Technology is progressing to the point where we can interact with many different nations and cultures; is it possible to show that the bitsphere is not only aiding this progression but accelerating the rate at which it is occurring? Global interactions are expanding and becoming richer and fuller but these interactions can also become impersonal and dangerous. Can cultural assimilations in the hopes of forming global villages, pose dangers such as loss of individual identity? Within this, can identity also be expanded to an individual's culture or personality?
As we culturally assimilate in the hopes of forming global villages do we face the danger of losing our personal identity and individual cultural identity or even our personality?
As part of our research required a qualitative approach, we chose to have our media piece featured not as the solution, but as a lens into our individual, subjective and contextual viewpoints on culture, and the technological impact on this. It was through this exploration that we were then truly able to explore the inevitability of cultural hybridization through assimilation. The idea of “hyphenated” culture was also oft brought up within these pure reflections, and we believe that this will help others better understand our approach on research/ exploration. Our solution still holds true in its unconventional text format; and the culture exploration videos assist to set the theme for the other sections of our work.
What is Culture?
Before we address our problem we wanted to create a definition for culture. We hypothesized that having a better understanding of what culture is would help us identify a solution to the possible loss of individual identity and culture.
As we explored a possible definition for culture we discovered that all of us have our own ideas of what culture means. It was clear that we all had a uniquely different perspective on the definition of culture. To help us understand each other better and to get a true meaning of the word culture we decided that we would all define what culture means to us.
By expressing our own cultural definitions it would provide us with a better understanding of how technology could impact our identity. Below are 5 videos created by each of the group members. Please enjoy each of our definitions of culture, and any potential associated impact of technology.
Culture has a deep meaning for all of us, it is rich in diversity and in many ways we are already linked by our shared interests. Each of our cultures are uniquely defined by our history, our experiences and our connection to a digital culture. We will explore in more details our identities, global communities, the digital culture, the Bitsphere and finally the impact of ICT on cultural survival.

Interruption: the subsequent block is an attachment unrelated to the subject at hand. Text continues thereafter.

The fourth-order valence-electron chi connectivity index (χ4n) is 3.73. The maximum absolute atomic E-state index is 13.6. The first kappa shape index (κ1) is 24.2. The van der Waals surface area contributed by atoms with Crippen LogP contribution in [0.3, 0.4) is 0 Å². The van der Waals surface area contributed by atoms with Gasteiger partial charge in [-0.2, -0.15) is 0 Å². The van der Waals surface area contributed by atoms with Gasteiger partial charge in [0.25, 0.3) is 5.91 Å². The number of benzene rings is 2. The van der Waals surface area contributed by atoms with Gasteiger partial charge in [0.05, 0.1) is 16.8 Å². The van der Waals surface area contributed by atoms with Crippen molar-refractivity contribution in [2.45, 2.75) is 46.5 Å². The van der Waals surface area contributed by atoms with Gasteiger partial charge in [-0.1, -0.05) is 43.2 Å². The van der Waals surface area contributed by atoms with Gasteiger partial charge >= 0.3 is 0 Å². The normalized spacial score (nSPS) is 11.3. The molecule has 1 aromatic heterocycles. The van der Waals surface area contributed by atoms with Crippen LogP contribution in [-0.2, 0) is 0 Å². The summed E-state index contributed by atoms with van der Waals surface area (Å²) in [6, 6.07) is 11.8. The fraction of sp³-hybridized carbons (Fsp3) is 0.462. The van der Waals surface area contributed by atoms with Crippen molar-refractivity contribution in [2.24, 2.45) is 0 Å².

How Does Identity (even Cultural) tie into our Individuality?
“New ideas and understandings about how to interpret the world around us … mean a greater understanding of one's own place in the world and of oneself, one's desires, and one's capacities - in other words, one's identity” (Stanley, 2006). After collectively defining what culture meant to all five members, we were able to determine the outliers that could be impacted. Culture(s) could be identified by an individual’s heritage, spirituality/ spiritual beliefs, language(s), behaviours, norms and values, dietary choices, music and (fine) arts, fashion, history and tradition(s), and more.
These are also the same things, just as we had hypothesized, that can also define the individuality of a person. However, some of the other things raised included losing one’s sense of identity...not simply through naturalization, and assimilation, but through no longer ‘belonging’. By leaving behind a ‘homeland’ can cause some, especially immigrants to be foreigners with a sense of no-man’s land syndrome. And as much as personal identity ties into culture through a sense of community, and group identity, it loses its initial strengths when exposed to less and less of it’s origins, as it starts to manifest all the classifications of foreign cultures that one’s then predominantly exposed to. This is especially evident when the shift occurs from an individualist to a collectivist culture, (and presumably vice versa) (Hopper, 2015).
Further research reflects the idea that, “Loss of individualism and group identity occur when globalization encourages a 'Western ideal of individualism'” (Gibson, 2007). So ideally the path to idyllic cultural citizenship, comes with steps to higher forms of civic cohesion.
Global Communities & Technology
In order to understand how our identities and cultures fit into a global community we should look at an organization that embodies the meaning of a global community. The United Nations Educational, Scientific and Cultural Organization (UNESCO), is an organization that brings cultures together to find unity and equality. UNESCO was formed in 1945 and has 195 members (countries), and 10 associate members from all over the world, including Canada who became a member in 1946.